14. Janesick, V.J. (1998). The dance of qualitative research design: Metaphor, methadolatry, and meaning, pp.35-55. Thousand Oaks, CA: Sage Publications.
  15. Kay, K. (2010). 21st century skills: Why they matter, what they are, and how we get there. Foreword in: 21st Century Skills: Rethinking how students learn, J. Bellanca & R. Brandt (Eds.) Bloomington, IN: Learning Tree.
  16. Krathwohl, D.R. (2002). A revision of Bloom's Taxonomy: An overview. Theory Into Practice, 41(4), 212-218.
  17. Lesgold, A.M. (1998) Problem solving. In R.J.Sternberg & E. E. Smith (Eds.), The psychology of human thought (pp. 188-213). New York: Cambridge University Press.
  18. Mayan, M.J. (2009). Essentials of qualitative inquiry. Walnut Creek, CA: Left Coast Press Inc.
  19. Meyer, J.H.F. & Land, R. (2003). Threshold concepts and troublesome knowledge (1): Linkages to ways of thinking and practicing, in Rust, C. (Ed.), Improving Student Learning – 10 years on. Oxford: OCSLD.
  20. Middendorf, J. & Pace D. (2004). Decoding the disciplines: A model for helping students learn disciplinary ways of thinking. New Directions for Teaching and Learning, 98, 1-12.
  21. Pòlya, G. (1945, 1973) How to solve it: A new aspect of mathematical method. New Jersey: Princeton University Press.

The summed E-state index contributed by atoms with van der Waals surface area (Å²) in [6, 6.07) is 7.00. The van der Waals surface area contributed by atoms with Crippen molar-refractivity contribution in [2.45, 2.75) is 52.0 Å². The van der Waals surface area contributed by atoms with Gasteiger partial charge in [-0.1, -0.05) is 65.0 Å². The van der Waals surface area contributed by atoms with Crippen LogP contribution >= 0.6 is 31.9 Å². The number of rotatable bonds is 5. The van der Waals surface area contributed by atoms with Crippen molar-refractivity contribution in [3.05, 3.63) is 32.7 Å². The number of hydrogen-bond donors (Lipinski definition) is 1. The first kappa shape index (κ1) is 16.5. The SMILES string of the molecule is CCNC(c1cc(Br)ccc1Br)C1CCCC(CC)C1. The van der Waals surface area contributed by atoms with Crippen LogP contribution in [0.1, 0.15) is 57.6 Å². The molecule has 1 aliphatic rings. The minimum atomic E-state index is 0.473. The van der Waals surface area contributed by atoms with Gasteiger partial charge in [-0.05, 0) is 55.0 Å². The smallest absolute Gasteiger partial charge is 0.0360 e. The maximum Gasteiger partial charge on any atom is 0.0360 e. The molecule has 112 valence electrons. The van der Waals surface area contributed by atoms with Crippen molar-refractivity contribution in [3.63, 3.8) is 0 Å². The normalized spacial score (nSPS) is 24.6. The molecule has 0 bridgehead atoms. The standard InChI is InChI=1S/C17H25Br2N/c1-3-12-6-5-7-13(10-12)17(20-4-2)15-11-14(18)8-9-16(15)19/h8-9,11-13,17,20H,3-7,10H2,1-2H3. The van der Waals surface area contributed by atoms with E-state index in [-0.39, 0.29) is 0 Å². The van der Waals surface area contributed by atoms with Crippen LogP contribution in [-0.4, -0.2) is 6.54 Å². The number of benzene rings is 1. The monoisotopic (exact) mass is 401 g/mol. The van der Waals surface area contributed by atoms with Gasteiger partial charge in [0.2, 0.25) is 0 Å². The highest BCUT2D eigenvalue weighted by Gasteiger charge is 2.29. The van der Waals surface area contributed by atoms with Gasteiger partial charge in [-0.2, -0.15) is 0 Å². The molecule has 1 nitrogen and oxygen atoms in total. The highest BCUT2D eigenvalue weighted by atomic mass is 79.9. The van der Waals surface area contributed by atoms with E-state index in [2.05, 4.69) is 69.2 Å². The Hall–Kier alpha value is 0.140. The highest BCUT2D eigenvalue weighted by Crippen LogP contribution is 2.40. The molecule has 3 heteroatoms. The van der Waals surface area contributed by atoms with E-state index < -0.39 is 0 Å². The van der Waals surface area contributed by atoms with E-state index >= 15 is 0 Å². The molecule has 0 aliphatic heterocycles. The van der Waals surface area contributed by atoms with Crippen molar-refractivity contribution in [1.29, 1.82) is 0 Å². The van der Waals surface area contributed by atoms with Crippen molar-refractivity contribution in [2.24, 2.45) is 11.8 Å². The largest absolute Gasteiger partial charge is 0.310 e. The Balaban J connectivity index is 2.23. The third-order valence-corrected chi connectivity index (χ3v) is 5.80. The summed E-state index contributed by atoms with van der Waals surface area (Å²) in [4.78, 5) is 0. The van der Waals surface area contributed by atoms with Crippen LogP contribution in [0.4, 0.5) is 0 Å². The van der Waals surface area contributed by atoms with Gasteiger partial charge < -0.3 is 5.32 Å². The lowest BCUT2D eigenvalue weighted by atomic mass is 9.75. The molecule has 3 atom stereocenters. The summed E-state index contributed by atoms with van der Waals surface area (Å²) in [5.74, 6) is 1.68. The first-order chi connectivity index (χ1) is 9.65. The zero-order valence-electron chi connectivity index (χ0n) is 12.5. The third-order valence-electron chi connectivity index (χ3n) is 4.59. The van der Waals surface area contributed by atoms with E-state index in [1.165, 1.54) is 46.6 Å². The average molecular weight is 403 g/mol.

22. Pretz, J.E., Naples, A.J. & Sternberg, R.J. (2003). Recognizing, defining and representing problems. In Janet E. Davidson & Robert J. Sternberg (Eds.), The Psychology of Problem Solving, New York: Cambridge University Press.
  23. Savery, J. R. (2006). Overview of problem-based learning: De?nitions and distinctions. Interdisciplinary Journal of Problem-based Learning, 1(1). Retrieved from http://dx.doi.org/10.7771/1541-5015.1002
  24. Schwartzman, L. (2010). Transcending disciplinary boundaries: A proposed theoretical foundation for threshold concepts. In J.H.F. Meyer, R. Land & C. Baillie (Eds.), Threshold Concepts and Transformational Learning (pp. 21 – 44). Boston, MA: Sense Publishers.
  25. Wiggins, G. & McTighe, J. (2005.) Understanding by design (expanded 2nd ed.). Alexandria, VA: Association for Supervision and Curriculum Development.
  26. Wilkerson, L. & Gijselaers, W. (Eds.) (1996). Bringing problem-based learning to higher education: Theory and practice. New Directions in Teaching and Learning Series, no. 68. San Francisco: Jossey-Bass.